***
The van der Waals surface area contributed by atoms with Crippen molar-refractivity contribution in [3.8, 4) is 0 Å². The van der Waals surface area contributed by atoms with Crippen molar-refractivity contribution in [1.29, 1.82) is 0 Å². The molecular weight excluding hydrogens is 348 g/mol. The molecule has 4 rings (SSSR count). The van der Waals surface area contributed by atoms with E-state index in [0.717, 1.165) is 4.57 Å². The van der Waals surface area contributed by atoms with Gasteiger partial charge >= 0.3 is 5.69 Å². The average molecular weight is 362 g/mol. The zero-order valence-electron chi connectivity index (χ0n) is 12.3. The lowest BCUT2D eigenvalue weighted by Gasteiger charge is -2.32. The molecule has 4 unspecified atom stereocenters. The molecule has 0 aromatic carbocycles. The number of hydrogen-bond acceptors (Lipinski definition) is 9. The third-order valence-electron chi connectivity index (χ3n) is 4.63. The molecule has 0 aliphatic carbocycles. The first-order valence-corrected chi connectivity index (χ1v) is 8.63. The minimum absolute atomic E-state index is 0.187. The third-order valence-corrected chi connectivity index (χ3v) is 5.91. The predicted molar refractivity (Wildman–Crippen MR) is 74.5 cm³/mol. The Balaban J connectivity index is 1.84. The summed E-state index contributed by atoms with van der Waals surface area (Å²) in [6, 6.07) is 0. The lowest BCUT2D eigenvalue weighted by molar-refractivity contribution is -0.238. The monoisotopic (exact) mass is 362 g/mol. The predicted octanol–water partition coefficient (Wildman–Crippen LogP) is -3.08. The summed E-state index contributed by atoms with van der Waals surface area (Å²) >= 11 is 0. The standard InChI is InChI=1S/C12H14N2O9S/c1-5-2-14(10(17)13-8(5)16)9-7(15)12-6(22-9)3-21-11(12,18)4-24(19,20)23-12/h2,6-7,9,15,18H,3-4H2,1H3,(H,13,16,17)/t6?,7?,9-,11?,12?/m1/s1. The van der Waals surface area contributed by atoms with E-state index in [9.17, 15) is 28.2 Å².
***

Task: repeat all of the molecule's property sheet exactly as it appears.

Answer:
The van der Waals surface area contributed by atoms with Crippen molar-refractivity contribution in [3.8, 4) is 0 Å². The van der Waals surface area contributed by atoms with Crippen molar-refractivity contribution in [1.29, 1.82) is 0 Å². The molecular weight excluding hydrogens is 348 g/mol. The molecule has 4 rings (SSSR count). The van der Waals surface area contributed by atoms with E-state index in [0.717, 1.165) is 4.57 Å². The van der Waals surface area contributed by atoms with Gasteiger partial charge >= 0.3 is 5.69 Å². The average molecular weight is 362 g/mol. The zero-order valence-electron chi connectivity index (χ0n) is 12.3. The lowest BCUT2D eigenvalue weighted by Gasteiger charge is -2.32. The molecule has 4 unspecified atom stereocenters. The molecule has 0 aromatic carbocycles. The number of hydrogen-bond acceptors (Lipinski definition) is 9. The third-order valence-electron chi connectivity index (χ3n) is 4.63. The molecule has 0 aliphatic carbocycles. The first-order valence-corrected chi connectivity index (χ1v) is 8.63. The minimum absolute atomic E-state index is 0.187. The third-order valence-corrected chi connectivity index (χ3v) is 5.91. The predicted molar refractivity (Wildman–Crippen MR) is 74.5 cm³/mol. The Balaban J connectivity index is 1.84. The summed E-state index contributed by atoms with van der Waals surface area (Å²) in [6, 6.07) is 0. The lowest BCUT2D eigenvalue weighted by molar-refractivity contribution is -0.238. The monoisotopic (exact) mass is 362 g/mol. The predicted octanol–water partition coefficient (Wildman–Crippen LogP) is -3.08. The summed E-state index contributed by atoms with van der Waals surface area (Å²) >= 11 is 0. The standard InChI is InChI=1S/C12H14N2O9S/c1-5-2-14(10(17)13-8(5)16)9-7(15)12-6(22-9)3-21-11(12,18)4-24(19,20)23-12/h2,6-7,9,15,18H,3-4H2,1H3,(H,13,16,17)/t6?,7?,9-,11?,12?/m1/s1. The van der Waals surface area contributed by atoms with E-state index in [9.17, 15) is 28.2 Å².